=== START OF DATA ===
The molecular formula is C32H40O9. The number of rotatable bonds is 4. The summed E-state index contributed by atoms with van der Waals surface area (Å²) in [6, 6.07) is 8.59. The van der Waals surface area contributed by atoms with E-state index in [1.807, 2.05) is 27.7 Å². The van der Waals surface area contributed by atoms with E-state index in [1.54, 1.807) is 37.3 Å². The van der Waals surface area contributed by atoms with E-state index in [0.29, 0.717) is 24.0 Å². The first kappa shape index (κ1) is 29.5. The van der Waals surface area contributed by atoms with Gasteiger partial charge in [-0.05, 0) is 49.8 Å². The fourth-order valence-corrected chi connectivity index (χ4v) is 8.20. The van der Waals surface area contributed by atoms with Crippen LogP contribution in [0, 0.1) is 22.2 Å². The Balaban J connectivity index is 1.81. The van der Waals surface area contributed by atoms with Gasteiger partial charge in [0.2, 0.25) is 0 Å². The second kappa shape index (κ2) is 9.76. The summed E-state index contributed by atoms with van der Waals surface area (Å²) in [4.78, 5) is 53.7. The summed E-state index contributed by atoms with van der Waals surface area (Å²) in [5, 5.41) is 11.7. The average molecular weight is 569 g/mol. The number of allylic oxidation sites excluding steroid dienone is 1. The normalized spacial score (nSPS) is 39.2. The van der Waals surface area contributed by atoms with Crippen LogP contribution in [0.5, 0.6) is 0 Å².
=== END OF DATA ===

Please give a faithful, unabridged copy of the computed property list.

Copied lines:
The molecular formula is C32H40O9. The number of rotatable bonds is 4. The summed E-state index contributed by atoms with van der Waals surface area (Å²) in [6, 6.07) is 8.59. The van der Waals surface area contributed by atoms with E-state index in [1.807, 2.05) is 27.7 Å². The van der Waals surface area contributed by atoms with E-state index in [1.54, 1.807) is 37.3 Å². The van der Waals surface area contributed by atoms with E-state index in [0.29, 0.717) is 24.0 Å². The first kappa shape index (κ1) is 29.5. The van der Waals surface area contributed by atoms with Gasteiger partial charge in [-0.05, 0) is 49.8 Å². The fourth-order valence-corrected chi connectivity index (χ4v) is 8.20. The van der Waals surface area contributed by atoms with Crippen LogP contribution in [0, 0.1) is 22.2 Å². The Balaban J connectivity index is 1.81. The van der Waals surface area contributed by atoms with Gasteiger partial charge in [0.2, 0.25) is 0 Å². The second kappa shape index (κ2) is 9.76. The summed E-state index contributed by atoms with van der Waals surface area (Å²) in [4.78, 5) is 53.7. The summed E-state index contributed by atoms with van der Waals surface area (Å²) in [5, 5.41) is 11.7. The average molecular weight is 569 g/mol. The number of allylic oxidation sites excluding steroid dienone is 1. The normalized spacial score (nSPS) is 39.2. The van der Waals surface area contributed by atoms with Crippen LogP contribution in [0.5, 0.6) is 0 Å².